“So, unbelievably I was in my office on the tenth floor of a high rise in Canoga Park (town in the San Fernando Valley just north of L.A.).  We didn’t feel anything, but we noticed that the hanging lights started swaying back and forth.  Minutes later we got the news that there had been a big earthquake in the Bay Area.  Never would have thought that the impact could have traveled so far – but it did!” – Gary Strong, Red Cross Board Member, CFO of Sacramento Bee

“I was 10, living in Daly City, too. At the time I was on the 3rd floor of the Kaiser Building. My Mom had left me at my appointment and gone downstairs to get a prescription. As it started to shake the doctor told me it was an earthquake and we stood in the door, with me hugging him and him putting his arms over me in the doorway to protect me. As I looked out the window, the road was moving in waves and the cars were bouncing around like they were floating on the rocking ocean. It was bizarre. My Mom stepped off the elevators as the shaking started and ran into our doorway with us. Thankfully because, if I recall, some people were stuck in elevators for days!” – Allison Duggan

“I was still in my office in San Carlos when it started. Almost all the staff was gone because of the game. I was sitting with my back to the windows so got up and moved to the doorway where I had to hold on to both sides of the doorways. Of course I was thinking, “Is this IT, the big one?” Right outside the office door was a bank of file cabinets and when the quake shook, all the drawers opened and the cabinets almost tipped over. Then it would shake the other way and the drawers rolled shut with a loud bang. After the first waved stopped we saw the plate glass windows on the store across the street had broken out and a man from the other side of the building ran over and said the Bay Bridge had collapsed. I didn’t believe him and said as much but we all headed home to make sure our families were okay. Scary times. I was suppose to leave on a business trip the next day but of course didn’t. We had 36 branch banks in various stages of hurt but all staff were safe because of the game luring them all home early. We spent the evening and next day making sure all employees and families were safe, then we assessed the building damages. Head office and computer facilities were all okay and we started working on offices. One office we had to get the vault door cut off because the safety deposit boxes fell over and sealed the inner door shut. But everyone was safe except one senior officer’s wife who broke her wrist carrying her baby to safety. I’ll never forget that time.” – Gayle Wigglesworth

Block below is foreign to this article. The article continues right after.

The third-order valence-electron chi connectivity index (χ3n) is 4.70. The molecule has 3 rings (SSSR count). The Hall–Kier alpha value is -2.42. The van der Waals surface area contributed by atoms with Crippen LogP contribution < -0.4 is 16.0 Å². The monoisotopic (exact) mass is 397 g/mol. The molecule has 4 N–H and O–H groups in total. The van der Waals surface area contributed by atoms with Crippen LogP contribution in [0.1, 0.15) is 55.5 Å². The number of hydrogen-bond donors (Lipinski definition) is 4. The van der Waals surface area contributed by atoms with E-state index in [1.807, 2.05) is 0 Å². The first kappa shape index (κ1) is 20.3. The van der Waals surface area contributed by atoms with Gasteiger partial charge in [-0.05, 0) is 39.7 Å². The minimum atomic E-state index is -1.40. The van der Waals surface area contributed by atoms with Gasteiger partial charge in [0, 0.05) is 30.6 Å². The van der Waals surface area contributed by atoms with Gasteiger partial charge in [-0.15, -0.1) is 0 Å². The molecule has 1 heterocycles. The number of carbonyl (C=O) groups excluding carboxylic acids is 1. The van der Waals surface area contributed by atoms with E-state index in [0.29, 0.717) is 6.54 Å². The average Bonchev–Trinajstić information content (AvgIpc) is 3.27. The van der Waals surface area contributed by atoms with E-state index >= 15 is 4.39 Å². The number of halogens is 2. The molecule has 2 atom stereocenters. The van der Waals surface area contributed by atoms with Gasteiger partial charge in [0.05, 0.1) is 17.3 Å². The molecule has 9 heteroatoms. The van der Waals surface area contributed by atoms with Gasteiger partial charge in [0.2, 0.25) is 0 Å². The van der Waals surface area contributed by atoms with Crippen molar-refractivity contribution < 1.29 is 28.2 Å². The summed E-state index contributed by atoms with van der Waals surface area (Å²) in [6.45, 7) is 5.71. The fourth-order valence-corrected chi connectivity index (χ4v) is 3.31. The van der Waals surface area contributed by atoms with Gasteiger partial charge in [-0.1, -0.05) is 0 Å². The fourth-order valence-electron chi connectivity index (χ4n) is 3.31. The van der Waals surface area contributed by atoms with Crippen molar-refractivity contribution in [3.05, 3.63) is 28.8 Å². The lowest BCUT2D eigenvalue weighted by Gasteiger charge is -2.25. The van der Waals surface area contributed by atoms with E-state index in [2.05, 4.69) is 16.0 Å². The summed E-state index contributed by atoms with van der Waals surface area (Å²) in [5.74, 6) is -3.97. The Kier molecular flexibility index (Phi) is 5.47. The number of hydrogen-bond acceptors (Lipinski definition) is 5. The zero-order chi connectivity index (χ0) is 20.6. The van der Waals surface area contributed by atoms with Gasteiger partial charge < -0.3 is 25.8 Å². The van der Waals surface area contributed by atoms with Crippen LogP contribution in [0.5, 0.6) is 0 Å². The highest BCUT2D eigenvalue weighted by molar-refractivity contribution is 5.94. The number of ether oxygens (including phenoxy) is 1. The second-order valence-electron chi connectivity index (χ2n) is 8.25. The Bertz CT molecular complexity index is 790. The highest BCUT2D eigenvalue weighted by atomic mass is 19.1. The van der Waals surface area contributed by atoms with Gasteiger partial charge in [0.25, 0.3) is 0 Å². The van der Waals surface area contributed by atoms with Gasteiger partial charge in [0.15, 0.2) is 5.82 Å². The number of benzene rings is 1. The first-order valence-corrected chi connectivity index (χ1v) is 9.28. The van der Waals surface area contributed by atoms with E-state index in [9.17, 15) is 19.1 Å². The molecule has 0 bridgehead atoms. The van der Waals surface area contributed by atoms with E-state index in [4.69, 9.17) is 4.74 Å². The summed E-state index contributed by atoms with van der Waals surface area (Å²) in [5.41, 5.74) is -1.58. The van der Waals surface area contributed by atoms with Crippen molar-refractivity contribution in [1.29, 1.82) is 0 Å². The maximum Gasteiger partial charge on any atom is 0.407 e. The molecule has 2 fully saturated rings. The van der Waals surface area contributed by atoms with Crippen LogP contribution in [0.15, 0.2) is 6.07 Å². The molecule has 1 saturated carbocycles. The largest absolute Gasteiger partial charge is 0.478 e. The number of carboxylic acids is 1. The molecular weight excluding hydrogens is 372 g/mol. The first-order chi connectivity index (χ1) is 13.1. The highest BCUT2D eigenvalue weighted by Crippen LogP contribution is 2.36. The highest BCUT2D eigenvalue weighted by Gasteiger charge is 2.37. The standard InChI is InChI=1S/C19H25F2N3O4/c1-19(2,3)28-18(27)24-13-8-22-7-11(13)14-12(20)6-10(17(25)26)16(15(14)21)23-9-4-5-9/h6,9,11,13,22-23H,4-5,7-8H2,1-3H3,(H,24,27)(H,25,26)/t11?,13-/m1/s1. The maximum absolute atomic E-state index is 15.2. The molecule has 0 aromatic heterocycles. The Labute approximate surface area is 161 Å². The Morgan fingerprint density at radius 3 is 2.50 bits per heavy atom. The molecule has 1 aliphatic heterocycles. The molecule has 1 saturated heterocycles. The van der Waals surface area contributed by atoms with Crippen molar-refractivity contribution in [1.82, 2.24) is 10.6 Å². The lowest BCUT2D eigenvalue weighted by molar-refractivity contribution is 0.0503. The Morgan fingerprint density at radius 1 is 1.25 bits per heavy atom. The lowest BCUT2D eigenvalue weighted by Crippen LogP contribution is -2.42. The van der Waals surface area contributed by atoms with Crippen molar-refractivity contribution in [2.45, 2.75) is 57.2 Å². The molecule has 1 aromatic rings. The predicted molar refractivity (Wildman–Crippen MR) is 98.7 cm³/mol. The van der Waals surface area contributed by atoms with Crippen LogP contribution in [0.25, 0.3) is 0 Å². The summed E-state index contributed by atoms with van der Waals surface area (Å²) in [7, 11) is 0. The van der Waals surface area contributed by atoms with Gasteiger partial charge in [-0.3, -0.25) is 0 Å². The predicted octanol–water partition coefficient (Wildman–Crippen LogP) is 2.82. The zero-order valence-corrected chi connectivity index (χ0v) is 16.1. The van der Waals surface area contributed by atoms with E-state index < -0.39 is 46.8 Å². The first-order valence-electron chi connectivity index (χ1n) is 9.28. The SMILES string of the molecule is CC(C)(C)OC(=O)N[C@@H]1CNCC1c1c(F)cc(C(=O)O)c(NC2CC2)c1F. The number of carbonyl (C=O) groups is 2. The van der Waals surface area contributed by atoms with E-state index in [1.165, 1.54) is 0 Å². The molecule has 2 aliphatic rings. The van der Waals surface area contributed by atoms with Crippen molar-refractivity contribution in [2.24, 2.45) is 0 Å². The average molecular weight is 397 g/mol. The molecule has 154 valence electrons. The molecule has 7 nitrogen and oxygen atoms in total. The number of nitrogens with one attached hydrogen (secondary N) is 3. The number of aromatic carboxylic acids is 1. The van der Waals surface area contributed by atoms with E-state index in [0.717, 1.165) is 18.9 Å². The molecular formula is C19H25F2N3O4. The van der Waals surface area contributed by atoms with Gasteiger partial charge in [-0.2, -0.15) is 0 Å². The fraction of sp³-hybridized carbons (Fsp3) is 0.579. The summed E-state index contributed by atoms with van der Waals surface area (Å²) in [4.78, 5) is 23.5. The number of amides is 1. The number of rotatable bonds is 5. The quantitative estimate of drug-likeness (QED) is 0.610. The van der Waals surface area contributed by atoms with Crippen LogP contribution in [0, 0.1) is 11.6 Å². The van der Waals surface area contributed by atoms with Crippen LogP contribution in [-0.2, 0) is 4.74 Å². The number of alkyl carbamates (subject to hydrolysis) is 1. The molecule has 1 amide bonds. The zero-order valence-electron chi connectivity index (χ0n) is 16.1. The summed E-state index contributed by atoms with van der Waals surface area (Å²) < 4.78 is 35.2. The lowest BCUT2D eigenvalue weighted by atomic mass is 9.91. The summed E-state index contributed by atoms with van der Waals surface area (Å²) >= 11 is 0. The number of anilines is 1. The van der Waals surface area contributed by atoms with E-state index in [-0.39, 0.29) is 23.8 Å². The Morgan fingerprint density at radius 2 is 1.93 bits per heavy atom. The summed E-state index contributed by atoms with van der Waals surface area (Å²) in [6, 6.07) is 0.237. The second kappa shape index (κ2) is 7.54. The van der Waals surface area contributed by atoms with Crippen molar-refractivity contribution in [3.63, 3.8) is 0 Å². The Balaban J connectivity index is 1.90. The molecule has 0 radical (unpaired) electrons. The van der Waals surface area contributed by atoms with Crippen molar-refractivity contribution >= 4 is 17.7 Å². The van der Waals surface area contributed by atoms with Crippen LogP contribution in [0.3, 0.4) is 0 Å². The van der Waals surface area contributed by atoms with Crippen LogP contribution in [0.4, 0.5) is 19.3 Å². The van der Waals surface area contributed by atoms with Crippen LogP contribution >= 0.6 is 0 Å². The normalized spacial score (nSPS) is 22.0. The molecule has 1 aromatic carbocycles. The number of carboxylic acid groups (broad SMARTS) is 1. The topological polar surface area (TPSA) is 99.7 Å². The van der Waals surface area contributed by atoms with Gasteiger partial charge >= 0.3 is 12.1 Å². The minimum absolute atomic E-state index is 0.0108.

“October 17, 1989 sticks out in my mind for a few reasons – first and foremost, as a 10 year old boy, there were two things that my world centered around: my father and baseball. So that night as we sat down to celebrate my father’s birthday and watch the A’s and Giants continue their Battle of the Bay, I was awestruck when the earthquake hit and our phone started ringing off the hook! My father was a gas service representative for PG&E and he was being called out to assist with restoration efforts in Watsonville. For the next three weeks my father and his colleagues worked around the clock conducting welfare checks, appliance checks and restoring gas service to communities impacted by the earthquake. Although I missed my father, I knew what he was doing served a far greater purpose than pitching batting practice to me and my friends. This became all the more apparent when he returned home sharing photos, stories and letters with us that the crews received from residents, community leaders and those impacted by the earthquake. Seeing firsthand the genuine concern and compassion that [people] had for others was a life changing event for me and it was then that I started to think about what more could I do to make a difference in our communities.” – Nick Glero, Red Cross Board Member, PG&E Manager of Customer Care (Stockton)

What are your memories of the Loma Prieta quake? Share them with us in the comments or on Facebook and Twitter @RedCrossCRC!

And don’t forget to register for ShakeOut, the Loma Prieta-inspired earthquake drill coming up this Thursday, October 16 at 10:16 AM!


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American Red Cross California Gold Country Region

The California Gold Country Region serves a twenty-six county territory including Alpine, Amador, Butte, Calaveras, Colusa, Del Norte, El Dorado, Glenn, Humboldt, Lake, Lassen, Mendocino, Modoc, Nevada, Placer, Plumas, Sacramento, Shasta, Sierra, Siskiyou, Sutter, Tehama, Trinity, Tuolumne, Yolo, and Yuba counties